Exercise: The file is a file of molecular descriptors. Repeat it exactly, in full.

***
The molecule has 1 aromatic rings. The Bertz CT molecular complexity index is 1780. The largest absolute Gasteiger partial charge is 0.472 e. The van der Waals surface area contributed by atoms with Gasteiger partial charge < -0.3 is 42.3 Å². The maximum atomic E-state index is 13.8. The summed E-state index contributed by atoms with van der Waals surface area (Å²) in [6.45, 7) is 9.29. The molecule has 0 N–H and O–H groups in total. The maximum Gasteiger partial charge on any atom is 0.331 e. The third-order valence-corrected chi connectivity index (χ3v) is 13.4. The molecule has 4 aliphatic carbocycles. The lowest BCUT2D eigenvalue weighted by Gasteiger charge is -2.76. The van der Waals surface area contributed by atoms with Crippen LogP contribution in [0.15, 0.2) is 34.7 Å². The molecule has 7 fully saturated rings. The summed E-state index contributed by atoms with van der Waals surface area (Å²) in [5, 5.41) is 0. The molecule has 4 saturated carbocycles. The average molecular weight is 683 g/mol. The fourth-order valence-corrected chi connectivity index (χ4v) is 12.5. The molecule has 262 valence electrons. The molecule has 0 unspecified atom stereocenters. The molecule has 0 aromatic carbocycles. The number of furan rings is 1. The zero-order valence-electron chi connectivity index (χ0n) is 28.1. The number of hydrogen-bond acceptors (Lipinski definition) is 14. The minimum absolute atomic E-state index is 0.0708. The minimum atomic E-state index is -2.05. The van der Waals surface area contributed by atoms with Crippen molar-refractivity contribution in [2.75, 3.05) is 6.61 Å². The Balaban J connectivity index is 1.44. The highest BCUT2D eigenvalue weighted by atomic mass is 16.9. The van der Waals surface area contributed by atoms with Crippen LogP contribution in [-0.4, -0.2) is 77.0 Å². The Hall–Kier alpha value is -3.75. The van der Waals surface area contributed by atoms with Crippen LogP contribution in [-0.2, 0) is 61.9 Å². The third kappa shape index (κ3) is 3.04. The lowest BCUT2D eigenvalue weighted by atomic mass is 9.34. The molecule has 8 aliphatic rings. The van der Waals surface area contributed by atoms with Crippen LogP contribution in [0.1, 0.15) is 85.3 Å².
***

The molecule has 1 aromatic rings. The Bertz CT molecular complexity index is 1780. The largest absolute Gasteiger partial charge is 0.472 e. The van der Waals surface area contributed by atoms with Gasteiger partial charge < -0.3 is 42.3 Å². The maximum atomic E-state index is 13.8. The summed E-state index contributed by atoms with van der Waals surface area (Å²) in [6.45, 7) is 9.29. The molecule has 0 N–H and O–H groups in total. The maximum Gasteiger partial charge on any atom is 0.331 e. The third-order valence-corrected chi connectivity index (χ3v) is 13.4. The molecule has 4 aliphatic carbocycles. The lowest BCUT2D eigenvalue weighted by Gasteiger charge is -2.76. The van der Waals surface area contributed by atoms with Crippen LogP contribution in [0.15, 0.2) is 34.7 Å². The molecule has 7 fully saturated rings. The summed E-state index contributed by atoms with van der Waals surface area (Å²) in [5, 5.41) is 0. The molecule has 4 saturated carbocycles. The average molecular weight is 683 g/mol. The fourth-order valence-corrected chi connectivity index (χ4v) is 12.5. The molecule has 262 valence electrons. The molecule has 0 unspecified atom stereocenters. The molecule has 0 aromatic carbocycles. The number of furan rings is 1. The zero-order valence-electron chi connectivity index (χ0n) is 28.1. The number of hydrogen-bond acceptors (Lipinski definition) is 14. The minimum absolute atomic E-state index is 0.0708. The minimum atomic E-state index is -2.05. The van der Waals surface area contributed by atoms with Crippen molar-refractivity contribution in [2.75, 3.05) is 6.61 Å². The Balaban J connectivity index is 1.44. The highest BCUT2D eigenvalue weighted by atomic mass is 16.9. The van der Waals surface area contributed by atoms with Crippen LogP contribution in [-0.4, -0.2) is 77.0 Å². The Hall–Kier alpha value is -3.75. The van der Waals surface area contributed by atoms with Crippen LogP contribution in [-0.2, 0) is 61.9 Å². The third kappa shape index (κ3) is 3.04. The lowest BCUT2D eigenvalue weighted by atomic mass is 9.34. The molecule has 8 aliphatic rings. The van der Waals surface area contributed by atoms with Crippen LogP contribution in [0.1, 0.15) is 85.3 Å².